I can tell you in China they do queue (probably left over from British/Foreign rule) but it isn't really respected. If you're not paying attention, someone can cut you in line quite easially and culturally, there isn't much recourse. I did make the mistake of trying to argue with a stranger that had taken my place in line but I'm pretty sure I succeeded only in scaring the shiat out of him (I'm 2m tall and had a mohawk at the time).

I've had success with shaming people who cut me in line, but I can't tell if thats just because I'm 1- White 2- Male 3- Foreign 4- All of the above.
 
2012-06-04 08:36:36 AM

Debeo Summa Credo: Not allowed? Then why does the gas station near my house charge a dime more for credit card purchases per gallon than cash?


Because nobody has bothered to report them. Let their payment processor know, they'll lose the ability to take credit cards (they'll find another processor I'm sure). It is part of the merchant agreement. You have to agree that cash and card are the same price. I've never seen a processor that doesn't do that, as I think Visa and Mastercard make them do it.

Most merchants don't care. While cards do cost more up front (usually in the realm of 30 cents per transaction plus 3% of the total) it equals more sales, larger sales, and less fraud so it is worth it. Cash is problematic since people don't like to carry lots so they will choose to buy less from you because they lack the money. Check, in addition to being slow, are rife for abuse since there's no way to check on funds. With a CC, you know the bank will make good on the funds if they approve it, if the consumer has trouble paying them back is not your problem. So the stores make more, despite the fee.

Personally, I probably would turn that store in. I don't mind places that do things like "Purchased under $5 carry a 50 cent fee for credit cards," since they are just trying to cover the transaction cost and that kind of thing might be ok anyhow. But 10 cents a gallon? They are ripping people off, their fees are nowhere near that high unless they are stupid. So I'd let their payment processor know.
 
2012-06-04 08:44:12 AM

sycraft: Debeo Summa Credo: Not allowed? Then why does the gas station near my house charge a dime more for credit card purchases per gallon than cash?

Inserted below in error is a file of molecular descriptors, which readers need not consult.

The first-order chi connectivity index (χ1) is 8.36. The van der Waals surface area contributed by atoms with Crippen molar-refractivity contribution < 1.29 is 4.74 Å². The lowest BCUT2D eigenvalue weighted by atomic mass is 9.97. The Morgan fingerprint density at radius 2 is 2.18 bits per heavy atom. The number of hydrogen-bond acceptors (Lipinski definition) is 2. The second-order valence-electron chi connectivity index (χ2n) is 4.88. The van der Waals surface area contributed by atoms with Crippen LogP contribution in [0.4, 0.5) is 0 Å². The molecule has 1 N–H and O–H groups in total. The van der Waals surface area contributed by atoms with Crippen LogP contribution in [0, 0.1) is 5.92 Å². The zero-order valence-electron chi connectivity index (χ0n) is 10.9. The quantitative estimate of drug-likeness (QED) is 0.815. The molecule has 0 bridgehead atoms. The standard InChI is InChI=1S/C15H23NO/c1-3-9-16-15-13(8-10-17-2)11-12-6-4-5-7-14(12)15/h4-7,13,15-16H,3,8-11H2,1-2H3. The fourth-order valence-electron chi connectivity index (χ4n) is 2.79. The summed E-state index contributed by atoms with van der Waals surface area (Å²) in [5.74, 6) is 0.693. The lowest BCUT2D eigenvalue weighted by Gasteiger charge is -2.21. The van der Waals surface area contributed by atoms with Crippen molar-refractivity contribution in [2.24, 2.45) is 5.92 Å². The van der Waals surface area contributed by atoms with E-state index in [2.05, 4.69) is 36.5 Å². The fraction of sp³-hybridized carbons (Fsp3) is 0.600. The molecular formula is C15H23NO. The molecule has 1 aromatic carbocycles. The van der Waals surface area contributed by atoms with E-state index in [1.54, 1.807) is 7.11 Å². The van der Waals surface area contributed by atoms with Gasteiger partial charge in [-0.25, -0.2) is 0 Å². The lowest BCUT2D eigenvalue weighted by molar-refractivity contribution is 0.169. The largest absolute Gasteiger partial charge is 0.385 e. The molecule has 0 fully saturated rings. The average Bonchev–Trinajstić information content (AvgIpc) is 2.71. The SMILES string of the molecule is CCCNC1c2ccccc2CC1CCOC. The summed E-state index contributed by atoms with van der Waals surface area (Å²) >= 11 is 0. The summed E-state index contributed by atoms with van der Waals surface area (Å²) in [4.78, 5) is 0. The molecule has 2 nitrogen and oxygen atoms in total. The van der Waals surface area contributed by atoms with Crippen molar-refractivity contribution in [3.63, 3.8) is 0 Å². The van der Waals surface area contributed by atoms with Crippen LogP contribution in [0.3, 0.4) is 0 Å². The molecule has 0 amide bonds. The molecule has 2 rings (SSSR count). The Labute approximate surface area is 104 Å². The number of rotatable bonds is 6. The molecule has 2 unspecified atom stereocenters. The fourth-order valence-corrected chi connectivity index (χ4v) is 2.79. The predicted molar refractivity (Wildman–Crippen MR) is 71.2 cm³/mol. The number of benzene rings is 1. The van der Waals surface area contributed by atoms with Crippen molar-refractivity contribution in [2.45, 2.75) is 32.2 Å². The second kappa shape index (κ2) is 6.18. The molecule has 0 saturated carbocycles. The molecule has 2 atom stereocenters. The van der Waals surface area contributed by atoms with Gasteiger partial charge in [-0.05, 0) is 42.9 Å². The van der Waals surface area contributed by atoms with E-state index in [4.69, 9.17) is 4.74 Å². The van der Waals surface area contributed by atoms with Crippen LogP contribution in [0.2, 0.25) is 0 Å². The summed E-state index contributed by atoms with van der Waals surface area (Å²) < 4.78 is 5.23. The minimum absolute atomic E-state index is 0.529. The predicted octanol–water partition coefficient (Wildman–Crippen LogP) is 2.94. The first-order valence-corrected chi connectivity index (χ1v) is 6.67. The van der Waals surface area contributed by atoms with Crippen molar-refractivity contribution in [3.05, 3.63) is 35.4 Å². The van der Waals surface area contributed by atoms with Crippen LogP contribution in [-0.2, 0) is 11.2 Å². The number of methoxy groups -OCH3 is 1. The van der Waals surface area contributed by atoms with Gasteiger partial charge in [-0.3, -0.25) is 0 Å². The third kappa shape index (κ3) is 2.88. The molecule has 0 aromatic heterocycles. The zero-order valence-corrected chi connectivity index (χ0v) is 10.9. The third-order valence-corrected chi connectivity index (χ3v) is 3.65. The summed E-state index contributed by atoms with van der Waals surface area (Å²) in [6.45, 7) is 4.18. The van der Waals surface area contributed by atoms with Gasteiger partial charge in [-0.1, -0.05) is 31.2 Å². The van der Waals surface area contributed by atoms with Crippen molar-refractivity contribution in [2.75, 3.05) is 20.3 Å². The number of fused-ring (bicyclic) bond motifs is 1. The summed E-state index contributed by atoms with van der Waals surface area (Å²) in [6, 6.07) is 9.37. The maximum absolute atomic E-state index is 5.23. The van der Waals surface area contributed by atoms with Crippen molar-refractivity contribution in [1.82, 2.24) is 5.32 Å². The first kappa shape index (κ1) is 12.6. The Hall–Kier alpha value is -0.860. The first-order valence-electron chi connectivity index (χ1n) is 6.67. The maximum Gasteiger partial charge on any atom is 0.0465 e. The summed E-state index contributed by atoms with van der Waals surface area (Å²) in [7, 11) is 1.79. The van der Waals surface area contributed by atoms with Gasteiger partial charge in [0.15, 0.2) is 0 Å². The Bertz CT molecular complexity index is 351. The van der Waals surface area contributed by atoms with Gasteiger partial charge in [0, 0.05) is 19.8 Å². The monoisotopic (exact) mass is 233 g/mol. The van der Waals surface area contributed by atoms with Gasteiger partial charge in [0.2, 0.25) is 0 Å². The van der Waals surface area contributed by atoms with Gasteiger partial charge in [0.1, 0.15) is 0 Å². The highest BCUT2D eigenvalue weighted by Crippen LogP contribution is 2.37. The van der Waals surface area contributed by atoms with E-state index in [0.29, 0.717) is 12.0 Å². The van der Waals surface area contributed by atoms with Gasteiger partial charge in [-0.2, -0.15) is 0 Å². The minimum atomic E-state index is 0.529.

Because nobody has bothered to report them. Let their payment processor know, they'll lose the ability to take credit cards (they'll find another processor I'm sure). It is part of the merchant agreement. You have to agree that cash and card are the same price. I've never seen a processor that doesn't do that, as I think Visa and Mastercard make them do it.

Most merchants don't care. While cards do cost more up front (usually in the realm of 30 cents per transaction plus 3% of the total) it equals more sales, larger sales, and less fraud so it is worth it. Cash is problematic since people don't like to carry lots so they will choose to buy less from you because they lack the money. Check, in addition to being slow, are rife for abuse since there's no way to check on funds. With a CC, you know the bank will make good on the funds if they approve it, if the consumer has trouble paying them back is not your problem. So the stores make more, despite the fee.

Personally, I probably would turn that store in. I don't mind places that do things like "Purchased under $5 carry a 50 cent fee for credit cards," since they are just trying to cover the transaction cost and that kind of thing might be ok anyhow. But 10 cents a gallon? They are ripping people off, their fees are nowhere near that high unless they are stupid. So I'd let their payment processor know.


I don't know. I think it's pretty common at gas stations. It's not like they're hiding it - there are different cash/credit prices posted right on the pumps.
 
2012-06-04 08:45:22 AM

ShannonKW: Americans will murder you for cutting in line.


And deservedly so. We've only recently trained ourselves to not stomp on the fresh corpse so as to ensure a closed-casket.
 
2012-06-04 08:46:01 AM
Tipping. OMFG!!

CSS: For a while, two exchange students from Poland were living with my family. We made the mistake of taking them to the bar without warning them that they'd have to tip. So, after about four rounds, the bartender answered their request for more beer with a "fark you guys." I had to smooth it over (which meant tipping the bartender for 8 beers, apologizing profusely, and trying to explain tipping to people who had never done it before). NEVER try to argue with drunk people who don't speak English as a first language! Especially when you're drunk yourself!

Also, trying to explain baseball to those guys was hilarious: "This guy who is running between the two bases, how does he save his ass?"
 
2012-06-04 08:48:31 AM

sycraft: You have to agree that cash and card are the same price. I've never seen a processor that doesn't do that, as I think Visa and Mastercard make them do it.


Around these parts, there are truck stops along the interstate that advertise completely different prices for diesel cash or credit, usually about a 4 or 5 cent discount for cash, and those signs have been up for as long as I can remember (well over a decade).

It isn't hidden, it's on a huge sign above the place, visible from the interstate, at every location of that chain I've seen. It's only for diesel fuel purchases though.

I have trouble believing that's such a direct violation of their merchant agreement when they are so institutionalized. Not a single traveler has reported them, out of the hundreds of thousands or millions to have passed by over the years? Nobody working for a payment processor or Visa or Mastercard has ever driven by on the interstate and gone "WTF"?
 
2012-06-04 08:50:58 AM